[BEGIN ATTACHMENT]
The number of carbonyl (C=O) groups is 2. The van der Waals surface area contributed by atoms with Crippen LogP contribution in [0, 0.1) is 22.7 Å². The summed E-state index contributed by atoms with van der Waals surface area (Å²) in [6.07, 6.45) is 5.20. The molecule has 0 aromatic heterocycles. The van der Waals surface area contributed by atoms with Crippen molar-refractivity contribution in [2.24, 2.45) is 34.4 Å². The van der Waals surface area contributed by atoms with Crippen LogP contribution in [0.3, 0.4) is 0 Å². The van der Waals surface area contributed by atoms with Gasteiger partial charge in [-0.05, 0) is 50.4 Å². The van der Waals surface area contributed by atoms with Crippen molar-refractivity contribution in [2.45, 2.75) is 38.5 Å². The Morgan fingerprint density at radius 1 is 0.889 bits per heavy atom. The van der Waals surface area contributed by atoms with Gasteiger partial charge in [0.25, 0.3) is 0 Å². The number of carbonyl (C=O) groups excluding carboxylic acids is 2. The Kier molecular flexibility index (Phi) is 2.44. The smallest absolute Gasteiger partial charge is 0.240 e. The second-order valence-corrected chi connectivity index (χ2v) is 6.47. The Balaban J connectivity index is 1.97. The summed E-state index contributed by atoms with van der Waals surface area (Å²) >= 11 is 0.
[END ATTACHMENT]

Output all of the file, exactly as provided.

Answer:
The number of carbonyl (C=O) groups is 2. The van der Waals surface area contributed by atoms with Crippen LogP contribution in [0, 0.1) is 22.7 Å². The summed E-state index contributed by atoms with van der Waals surface area (Å²) in [6.07, 6.45) is 5.20. The molecule has 0 aromatic heterocycles. The van der Waals surface area contributed by atoms with Crippen molar-refractivity contribution in [2.24, 2.45) is 34.4 Å². The van der Waals surface area contributed by atoms with Crippen LogP contribution in [0.3, 0.4) is 0 Å². The van der Waals surface area contributed by atoms with Gasteiger partial charge in [-0.05, 0) is 50.4 Å². The van der Waals surface area contributed by atoms with Crippen molar-refractivity contribution in [2.45, 2.75) is 38.5 Å². The Morgan fingerprint density at radius 1 is 0.889 bits per heavy atom. The van der Waals surface area contributed by atoms with Gasteiger partial charge in [0.25, 0.3) is 0 Å². The number of carbonyl (C=O) groups excluding carboxylic acids is 2. The Kier molecular flexibility index (Phi) is 2.44. The smallest absolute Gasteiger partial charge is 0.240 e. The second-order valence-corrected chi connectivity index (χ2v) is 6.47. The Balaban J connectivity index is 1.97. The summed E-state index contributed by atoms with van der Waals surface area (Å²) >= 11 is 0.